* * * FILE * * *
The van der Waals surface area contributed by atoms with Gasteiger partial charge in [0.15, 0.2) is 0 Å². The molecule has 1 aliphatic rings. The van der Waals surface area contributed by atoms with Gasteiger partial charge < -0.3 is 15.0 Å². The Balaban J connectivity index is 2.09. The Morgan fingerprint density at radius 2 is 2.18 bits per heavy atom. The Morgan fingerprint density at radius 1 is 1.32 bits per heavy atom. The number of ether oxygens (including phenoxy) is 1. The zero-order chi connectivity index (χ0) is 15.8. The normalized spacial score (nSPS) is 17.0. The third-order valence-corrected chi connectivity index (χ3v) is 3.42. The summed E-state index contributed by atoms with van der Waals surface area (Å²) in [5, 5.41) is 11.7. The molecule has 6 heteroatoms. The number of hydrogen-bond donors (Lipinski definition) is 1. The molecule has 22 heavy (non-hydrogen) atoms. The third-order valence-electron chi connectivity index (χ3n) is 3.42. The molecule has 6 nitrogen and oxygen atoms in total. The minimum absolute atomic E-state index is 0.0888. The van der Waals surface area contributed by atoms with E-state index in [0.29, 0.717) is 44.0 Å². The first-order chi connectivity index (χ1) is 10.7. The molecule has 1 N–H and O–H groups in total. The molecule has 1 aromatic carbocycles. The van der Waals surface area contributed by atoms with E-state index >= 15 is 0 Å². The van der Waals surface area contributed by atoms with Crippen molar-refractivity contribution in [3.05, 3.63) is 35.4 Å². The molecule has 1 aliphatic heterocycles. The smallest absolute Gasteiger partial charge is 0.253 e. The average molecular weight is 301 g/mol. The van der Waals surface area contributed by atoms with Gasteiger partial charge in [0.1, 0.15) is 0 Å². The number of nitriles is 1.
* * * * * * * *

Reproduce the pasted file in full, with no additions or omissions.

The van der Waals surface area contributed by atoms with Gasteiger partial charge in [0.15, 0.2) is 0 Å². The molecule has 1 aliphatic rings. The van der Waals surface area contributed by atoms with Gasteiger partial charge < -0.3 is 15.0 Å². The Balaban J connectivity index is 2.09. The Morgan fingerprint density at radius 2 is 2.18 bits per heavy atom. The Morgan fingerprint density at radius 1 is 1.32 bits per heavy atom. The number of ether oxygens (including phenoxy) is 1. The zero-order chi connectivity index (χ0) is 15.8. The normalized spacial score (nSPS) is 17.0. The third-order valence-corrected chi connectivity index (χ3v) is 3.42. The summed E-state index contributed by atoms with van der Waals surface area (Å²) in [5, 5.41) is 11.7. The molecule has 6 heteroatoms. The number of hydrogen-bond donors (Lipinski definition) is 1. The molecule has 22 heavy (non-hydrogen) atoms. The third-order valence-electron chi connectivity index (χ3n) is 3.42. The molecule has 6 nitrogen and oxygen atoms in total. The minimum absolute atomic E-state index is 0.0888. The van der Waals surface area contributed by atoms with E-state index in [0.29, 0.717) is 44.0 Å². The first-order chi connectivity index (χ1) is 10.7. The molecule has 1 N–H and O–H groups in total. The molecule has 1 aromatic carbocycles. The van der Waals surface area contributed by atoms with E-state index >= 15 is 0 Å². The van der Waals surface area contributed by atoms with Crippen molar-refractivity contribution in [3.05, 3.63) is 35.4 Å². The molecule has 1 aliphatic heterocycles. The smallest absolute Gasteiger partial charge is 0.253 e. The average molecular weight is 301 g/mol. The van der Waals surface area contributed by atoms with Gasteiger partial charge in [0.1, 0.15) is 0 Å². The number of nitriles is 1.